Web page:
How The Copyright Industry Drives A Big Brother Dystopia

by Rick Falkvinge
Mar. 21, 2012

All too often I hear that the copyright industry doesn’t understand the Internet, doesn’t understand the net generation, doesn’t understand how technology has changed. This is not only wrong; it is dangerously wrong. In order to defeat an adversary; you must first come to understand their state of mind, rather than painting them as evil. The copyright industry understands exactly what the Internet is, and that it needs to be destroyed for that industry to stay even the slightest relevant.

Look at the laws being proposed right now. General wiretapping. Mandatory citizen tracking. Excommunication, for Odin’s sake. Sending people into exile. All these laws follow one single common theme: they aim to re-centralize the permission to publish ideas, knowledge, and culture, and punish anybody who circumvents the old gatekeepers’ way beyond proportion.

Having this gatekeeper position – having had this gatekeeper position – teaches somebody what power is, in the worst sense of the word. If you can determine what culture, knowledge, and ideas are available to people – if you are in a position to say yes or no to publishing an idea – then it goes much beyond the power of mere publishing. It puts you in a position to select. It puts you in a position where you get to decide people’s frame of reference. It literally gives you the power to decide what people discuss, feel, and think.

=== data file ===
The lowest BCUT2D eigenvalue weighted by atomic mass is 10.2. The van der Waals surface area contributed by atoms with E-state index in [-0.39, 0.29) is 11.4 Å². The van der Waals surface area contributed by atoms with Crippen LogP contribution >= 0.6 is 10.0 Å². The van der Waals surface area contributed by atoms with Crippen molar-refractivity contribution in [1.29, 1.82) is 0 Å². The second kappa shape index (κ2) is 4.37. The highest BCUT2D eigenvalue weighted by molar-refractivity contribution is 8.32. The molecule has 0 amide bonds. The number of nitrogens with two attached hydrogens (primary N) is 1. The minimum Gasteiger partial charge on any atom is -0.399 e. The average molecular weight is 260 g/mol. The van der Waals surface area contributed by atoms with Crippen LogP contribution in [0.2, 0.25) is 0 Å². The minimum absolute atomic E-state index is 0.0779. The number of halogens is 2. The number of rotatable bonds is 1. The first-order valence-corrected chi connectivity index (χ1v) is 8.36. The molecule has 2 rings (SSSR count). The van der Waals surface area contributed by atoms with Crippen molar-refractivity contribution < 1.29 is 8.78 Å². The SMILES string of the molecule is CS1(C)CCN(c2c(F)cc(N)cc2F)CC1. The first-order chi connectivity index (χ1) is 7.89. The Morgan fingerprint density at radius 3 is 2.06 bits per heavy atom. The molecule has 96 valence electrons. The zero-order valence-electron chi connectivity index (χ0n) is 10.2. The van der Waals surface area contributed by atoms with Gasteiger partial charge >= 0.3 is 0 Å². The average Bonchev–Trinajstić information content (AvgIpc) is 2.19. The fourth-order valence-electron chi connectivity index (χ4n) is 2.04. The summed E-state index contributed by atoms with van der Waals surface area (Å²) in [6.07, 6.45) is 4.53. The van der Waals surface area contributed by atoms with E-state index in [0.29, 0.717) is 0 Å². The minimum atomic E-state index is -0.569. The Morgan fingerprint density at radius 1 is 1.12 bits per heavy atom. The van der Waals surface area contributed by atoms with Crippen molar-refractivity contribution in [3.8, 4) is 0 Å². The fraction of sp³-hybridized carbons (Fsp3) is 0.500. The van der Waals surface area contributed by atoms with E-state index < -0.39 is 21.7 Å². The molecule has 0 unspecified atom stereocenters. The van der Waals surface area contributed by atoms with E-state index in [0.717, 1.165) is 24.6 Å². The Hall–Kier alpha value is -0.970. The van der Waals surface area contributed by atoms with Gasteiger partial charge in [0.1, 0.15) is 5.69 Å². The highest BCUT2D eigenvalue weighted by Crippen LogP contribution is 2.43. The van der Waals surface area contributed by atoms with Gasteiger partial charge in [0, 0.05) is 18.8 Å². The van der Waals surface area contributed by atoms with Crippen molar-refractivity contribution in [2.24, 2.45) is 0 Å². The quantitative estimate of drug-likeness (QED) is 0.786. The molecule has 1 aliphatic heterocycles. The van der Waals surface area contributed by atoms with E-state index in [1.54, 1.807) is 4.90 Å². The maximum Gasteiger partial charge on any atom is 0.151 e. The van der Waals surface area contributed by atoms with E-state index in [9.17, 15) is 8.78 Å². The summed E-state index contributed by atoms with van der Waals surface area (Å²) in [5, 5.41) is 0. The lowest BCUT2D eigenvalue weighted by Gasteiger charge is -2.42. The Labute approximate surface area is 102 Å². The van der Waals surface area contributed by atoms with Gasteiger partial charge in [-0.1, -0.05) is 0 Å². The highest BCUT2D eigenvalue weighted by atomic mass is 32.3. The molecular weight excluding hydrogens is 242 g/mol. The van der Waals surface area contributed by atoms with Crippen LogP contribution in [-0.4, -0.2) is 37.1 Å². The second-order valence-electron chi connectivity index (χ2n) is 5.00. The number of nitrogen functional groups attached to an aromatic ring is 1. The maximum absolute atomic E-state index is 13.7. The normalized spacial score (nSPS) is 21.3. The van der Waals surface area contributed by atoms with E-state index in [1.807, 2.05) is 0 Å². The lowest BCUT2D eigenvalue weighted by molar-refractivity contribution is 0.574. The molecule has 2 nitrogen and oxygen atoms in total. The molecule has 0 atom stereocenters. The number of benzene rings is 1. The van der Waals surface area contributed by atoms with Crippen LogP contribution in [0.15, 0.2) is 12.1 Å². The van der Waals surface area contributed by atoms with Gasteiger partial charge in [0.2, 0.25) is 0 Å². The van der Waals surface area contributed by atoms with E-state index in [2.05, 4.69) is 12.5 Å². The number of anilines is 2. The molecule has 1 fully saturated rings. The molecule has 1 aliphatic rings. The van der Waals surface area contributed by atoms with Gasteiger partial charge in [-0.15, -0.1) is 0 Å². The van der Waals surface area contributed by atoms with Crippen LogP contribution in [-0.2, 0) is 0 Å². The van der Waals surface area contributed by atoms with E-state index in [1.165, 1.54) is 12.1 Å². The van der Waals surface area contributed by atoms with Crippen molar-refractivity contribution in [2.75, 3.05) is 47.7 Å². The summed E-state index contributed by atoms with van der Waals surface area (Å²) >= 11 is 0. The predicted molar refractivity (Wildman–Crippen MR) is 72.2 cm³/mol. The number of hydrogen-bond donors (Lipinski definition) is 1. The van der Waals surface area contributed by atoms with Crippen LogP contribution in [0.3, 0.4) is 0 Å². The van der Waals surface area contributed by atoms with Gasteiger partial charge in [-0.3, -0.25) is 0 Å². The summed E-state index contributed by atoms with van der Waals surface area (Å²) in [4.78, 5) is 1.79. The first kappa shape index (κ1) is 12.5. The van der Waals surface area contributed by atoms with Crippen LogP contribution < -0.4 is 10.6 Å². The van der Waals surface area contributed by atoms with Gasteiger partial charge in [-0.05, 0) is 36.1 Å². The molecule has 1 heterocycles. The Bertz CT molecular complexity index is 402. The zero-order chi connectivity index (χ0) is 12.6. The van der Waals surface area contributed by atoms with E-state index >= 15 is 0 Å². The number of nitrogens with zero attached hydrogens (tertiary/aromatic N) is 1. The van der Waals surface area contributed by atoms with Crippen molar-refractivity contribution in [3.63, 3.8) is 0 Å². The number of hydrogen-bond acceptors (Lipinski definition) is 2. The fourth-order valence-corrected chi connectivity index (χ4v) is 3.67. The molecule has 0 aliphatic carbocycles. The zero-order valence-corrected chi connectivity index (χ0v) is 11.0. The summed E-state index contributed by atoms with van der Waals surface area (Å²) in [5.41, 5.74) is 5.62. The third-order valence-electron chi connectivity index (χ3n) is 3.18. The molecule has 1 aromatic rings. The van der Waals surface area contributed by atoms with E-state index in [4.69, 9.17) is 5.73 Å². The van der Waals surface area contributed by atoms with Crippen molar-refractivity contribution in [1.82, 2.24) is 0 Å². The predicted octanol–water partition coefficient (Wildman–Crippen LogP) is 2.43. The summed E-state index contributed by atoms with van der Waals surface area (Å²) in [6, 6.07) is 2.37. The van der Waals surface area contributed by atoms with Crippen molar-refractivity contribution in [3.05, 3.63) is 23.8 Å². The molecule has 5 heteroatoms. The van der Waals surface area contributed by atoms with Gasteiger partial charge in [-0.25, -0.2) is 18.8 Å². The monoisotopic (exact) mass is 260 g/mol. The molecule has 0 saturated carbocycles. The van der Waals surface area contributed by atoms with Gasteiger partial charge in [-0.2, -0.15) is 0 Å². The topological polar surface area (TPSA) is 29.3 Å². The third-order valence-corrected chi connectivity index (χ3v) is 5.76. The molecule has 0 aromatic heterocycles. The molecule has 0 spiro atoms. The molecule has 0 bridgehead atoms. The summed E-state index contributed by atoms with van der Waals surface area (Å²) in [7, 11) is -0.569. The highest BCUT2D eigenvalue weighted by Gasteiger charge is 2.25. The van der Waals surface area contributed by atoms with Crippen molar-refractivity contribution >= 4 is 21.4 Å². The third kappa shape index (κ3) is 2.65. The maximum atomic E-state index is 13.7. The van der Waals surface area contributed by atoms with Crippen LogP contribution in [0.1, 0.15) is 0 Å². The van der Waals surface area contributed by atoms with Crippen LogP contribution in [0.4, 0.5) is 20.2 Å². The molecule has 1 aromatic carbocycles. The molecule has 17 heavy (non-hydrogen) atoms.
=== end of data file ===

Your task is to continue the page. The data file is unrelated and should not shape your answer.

The ability to share ideas, culture, and knowledge without permission or traceability is built into the foundations of the net, just as it was when the Postal Service was first conceived. When we send a letter in the mail, we and we alone determine whether we identify ourselves as sender on the outside of the envelope, on the inside for only the recipient to know, or not at all; further, nobody may open our sealed letters in transit just to check up on what we’re sending.
The Internet mimics this. It is perfectly reasonable that our children have the same rights as our parents did here. But if our children have those same rights, in the environment where they communicate, it makes a small class of industries obsolete. Therefore, this is what the copyright industry tries to destroy.

They are pushing for laws that introduce identifiability, even for historic records. The copyright industry has been one of the strongest proponents of the Data Retention Directive in Europe, which mandates logging of our communications – not its contents, but all information about whom we contacted when and how – for a significant period of time. This is data that used to be absolutely forbidden to store for privacy reasons. The copyright industry has managed to flip that from “forbidden” to “mandatory”.